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Housing In Brief: Biden Plans to Cut Homelessness By 25%

What will the new omnibus spending bill mean for housing?

In this Jan. 27, 2021, file photo President Joe Biden signs a series of executive orders on climate change, in the State Dining Room of the White House in Washington. (AP Photo/Evan Vucci, File)

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Biden Administration Releases Plans to Cut Homelessness 25% by 2025

On Monday, the Biden administration released a plan to reduce homelessness nationwide by 25% over the next three years. The plan was developed by the U.S. Interagency Council on Homelessness, a body that coordinates across 19 federal agencies to end homelessness. The plan leans heavily on a “housing first” strategy, or providing immediate housing to people experiencing homelessness so that they can stabilize and address other needs, including lack of employment, mental health or substance abuse. It calls on states on cities and states to use American Rescue Plan and CARES Act funding to rehouse people or prevent homelessness. The administration plans to increase the supply of permanent supportive housing and will urge states and cities to streamline the production of affordable housing.

The plan was met with optimism from some homelessness nonprofits, including the National Alliance to End Homelessness, whose CEO Ann Oliva said in a statement that it is “fundamental for turning the tide on the crisis of homelessness in America.”

The plan arrived just as the Department of Housing and Urban Development (HUD) released data showing homelessness increased since 2020, but at a much smaller rate than was predicted. HUD’s Annual Homeless Assessment Report shows that on a single night, 582,462 were experiencing homelessness. That’s an increase of 0.3% since 2020, a jump many expected to be higher due to economic strain and dislocation from the pandemic.

Unsheltered homelessness, however, jumped at a faster pace than homelessness overall, rising 3.4% since 2020. Chronic homelessness – which HUD defines as a person with a disability who has been homeless for a year or more – jumped 15.6%. Family homelessness dropped 6%, veteran homelessness dropped by 11% and youth homelessness dropped by 12%.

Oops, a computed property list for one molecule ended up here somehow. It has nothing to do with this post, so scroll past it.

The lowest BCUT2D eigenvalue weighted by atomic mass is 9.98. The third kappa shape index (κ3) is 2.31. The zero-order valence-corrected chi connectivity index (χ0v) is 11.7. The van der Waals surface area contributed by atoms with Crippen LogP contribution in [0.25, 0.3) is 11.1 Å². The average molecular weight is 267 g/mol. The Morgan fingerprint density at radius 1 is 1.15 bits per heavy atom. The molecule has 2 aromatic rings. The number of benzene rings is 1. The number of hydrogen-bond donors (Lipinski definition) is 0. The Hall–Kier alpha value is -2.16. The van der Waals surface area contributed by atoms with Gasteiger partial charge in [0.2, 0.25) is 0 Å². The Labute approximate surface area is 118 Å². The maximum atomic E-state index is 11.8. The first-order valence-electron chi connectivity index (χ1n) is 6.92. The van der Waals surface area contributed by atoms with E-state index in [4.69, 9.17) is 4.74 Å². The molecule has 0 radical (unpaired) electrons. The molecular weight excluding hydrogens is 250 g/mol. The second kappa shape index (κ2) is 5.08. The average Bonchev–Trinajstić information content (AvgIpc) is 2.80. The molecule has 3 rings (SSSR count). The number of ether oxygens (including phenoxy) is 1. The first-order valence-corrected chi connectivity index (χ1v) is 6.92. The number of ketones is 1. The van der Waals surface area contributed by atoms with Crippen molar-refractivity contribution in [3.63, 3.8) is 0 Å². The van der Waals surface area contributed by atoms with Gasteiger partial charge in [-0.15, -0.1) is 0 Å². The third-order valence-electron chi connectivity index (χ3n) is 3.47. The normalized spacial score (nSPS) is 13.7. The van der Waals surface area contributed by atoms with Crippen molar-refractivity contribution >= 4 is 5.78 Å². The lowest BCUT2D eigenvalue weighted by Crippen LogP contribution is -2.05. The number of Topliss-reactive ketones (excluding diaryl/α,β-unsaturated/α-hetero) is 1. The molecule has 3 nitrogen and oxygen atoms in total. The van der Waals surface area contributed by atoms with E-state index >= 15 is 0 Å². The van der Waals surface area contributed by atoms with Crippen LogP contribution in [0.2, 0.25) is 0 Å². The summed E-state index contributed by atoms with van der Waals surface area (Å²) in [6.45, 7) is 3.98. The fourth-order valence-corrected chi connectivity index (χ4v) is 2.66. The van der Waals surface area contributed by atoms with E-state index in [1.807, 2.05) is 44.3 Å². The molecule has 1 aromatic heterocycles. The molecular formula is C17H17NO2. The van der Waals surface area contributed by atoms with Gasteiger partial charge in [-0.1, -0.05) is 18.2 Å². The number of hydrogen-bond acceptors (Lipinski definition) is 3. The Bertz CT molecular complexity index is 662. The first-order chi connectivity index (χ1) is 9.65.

Congress Unveils Omnibus Spending Bill

Congressional leaders reached a deal on a massive omnibus spending bill for 2023 which will include many increases for housing and homelessness services. The bill, likely to be signed by President Biden this week, provides HUD with $8 billion in additional funding compared to the final 2022 budget, according to an analysis by the National Low Income Housing Coalition.

NLIHC created a chart to show how housing programs are being funded compared to 2022, and most saw an increase. An exception is the public housing capital fund, which faces an $8 million decrease. This is despite a backlog of at least $70 billion in capital repairs for public housing across the country, including an estimated backlog of $40 billion in NYCHA alone. Public housing funds were also left out of the Inflation Reduction Act passed earlier this year, despite being included in the abandoned Build Back Better Act.

The spending bill creates a new $225 million program to support manufactured home communities, called the Preservation and Reinvestment Initiative for Community Enhancement (PRICE) program. (Manufactured homes were once called mobile homes, a misnomer as they are difficult to move.)

The bill will also provide $85 million in competitive grants to incentivize inclusionary zoning in an effort to get more housing built. And it expands Housing Choice vouchers to an additional 12,000 people who are low-income or at risk of homelessness.

L.A.’s New Mayor Ramps Up Homelessness Plan

As we noted last week, Los Angeles’ newly-elected Mayor Karen Bass immediately declared homelessness an emergency upon taking office. This week, she provided some more details about how she’s going to address the crisis.

Bass ordered the departments responsible for approving new shelters and affordable housing to fast-track applications, according to the L.A. Times. Approvals will now take 60 days instead of six to nine months. This applies only to projects with 100% affordable housing – these developments will now longer require a lengthy review, including public hearings and environmental reviews, according to The Real Deal.

Bass also spoke more about a plan to lease motel and hotel rooms for unsheltered people, which she said would consist of outreach workers offering rooms to people living in encampments. Bass spoke about the program on Meet The Press this week, where she said organizations have been trying to get the city to master lease hotels and motels for years.

When asked if she planned to do homeless sweeps, Bass told host Chuck Todd, “These are not sweeps at all. This is getting people to move on their own.” Bass went on to say that her approach would not rely on ticketing or incarcerating people.

This article is part of Backyard, a newsletter exploring scalable solutions to make housing fairer, more affordable and more environmentally sustainable. Subscribe to our weekly Backyard newsletter.

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Roshan Abraham is Next City's housing correspondent and a former Equitable Cities fellow. He is based in Queens. Follow him on Twitter at @roshantone.

Tags: los angeleshomelessnessmobile homesbiden-harris

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